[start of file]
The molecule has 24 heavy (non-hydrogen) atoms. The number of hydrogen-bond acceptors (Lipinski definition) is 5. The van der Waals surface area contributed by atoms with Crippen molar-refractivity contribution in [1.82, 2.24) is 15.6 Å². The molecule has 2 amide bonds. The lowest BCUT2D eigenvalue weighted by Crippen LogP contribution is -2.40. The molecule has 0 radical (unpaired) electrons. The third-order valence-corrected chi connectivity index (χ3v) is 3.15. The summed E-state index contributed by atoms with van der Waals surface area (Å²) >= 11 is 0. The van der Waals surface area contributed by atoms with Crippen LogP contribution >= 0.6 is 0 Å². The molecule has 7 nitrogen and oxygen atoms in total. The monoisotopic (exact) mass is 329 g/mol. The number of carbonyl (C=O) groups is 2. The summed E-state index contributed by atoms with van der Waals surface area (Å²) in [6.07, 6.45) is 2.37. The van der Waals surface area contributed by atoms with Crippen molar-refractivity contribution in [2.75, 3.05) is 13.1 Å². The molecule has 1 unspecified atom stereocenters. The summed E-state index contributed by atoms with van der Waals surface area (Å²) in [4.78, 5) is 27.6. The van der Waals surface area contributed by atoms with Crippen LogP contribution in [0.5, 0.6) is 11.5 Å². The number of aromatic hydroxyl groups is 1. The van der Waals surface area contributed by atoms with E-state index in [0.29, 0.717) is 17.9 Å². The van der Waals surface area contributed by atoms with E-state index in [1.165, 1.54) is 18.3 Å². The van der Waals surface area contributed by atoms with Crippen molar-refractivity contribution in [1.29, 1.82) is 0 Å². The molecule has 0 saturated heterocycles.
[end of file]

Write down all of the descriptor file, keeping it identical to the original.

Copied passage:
The molecule has 24 heavy (non-hydrogen) atoms. The number of hydrogen-bond acceptors (Lipinski definition) is 5. The van der Waals surface area contributed by atoms with Crippen molar-refractivity contribution in [1.82, 2.24) is 15.6 Å². The molecule has 2 amide bonds. The lowest BCUT2D eigenvalue weighted by Crippen LogP contribution is -2.40. The molecule has 0 radical (unpaired) electrons. The third-order valence-corrected chi connectivity index (χ3v) is 3.15. The summed E-state index contributed by atoms with van der Waals surface area (Å²) >= 11 is 0. The van der Waals surface area contributed by atoms with Crippen LogP contribution >= 0.6 is 0 Å². The molecule has 7 nitrogen and oxygen atoms in total. The monoisotopic (exact) mass is 329 g/mol. The number of carbonyl (C=O) groups is 2. The summed E-state index contributed by atoms with van der Waals surface area (Å²) in [6.07, 6.45) is 2.37. The van der Waals surface area contributed by atoms with Crippen molar-refractivity contribution in [2.75, 3.05) is 13.1 Å². The molecule has 1 unspecified atom stereocenters. The summed E-state index contributed by atoms with van der Waals surface area (Å²) in [4.78, 5) is 27.6. The van der Waals surface area contributed by atoms with Crippen LogP contribution in [0.5, 0.6) is 11.5 Å². The number of aromatic hydroxyl groups is 1. The van der Waals surface area contributed by atoms with E-state index in [0.29, 0.717) is 17.9 Å². The van der Waals surface area contributed by atoms with E-state index in [1.165, 1.54) is 18.3 Å². The van der Waals surface area contributed by atoms with Crippen molar-refractivity contribution in [1.29, 1.82) is 0 Å². The molecule has 0 saturated heterocycles.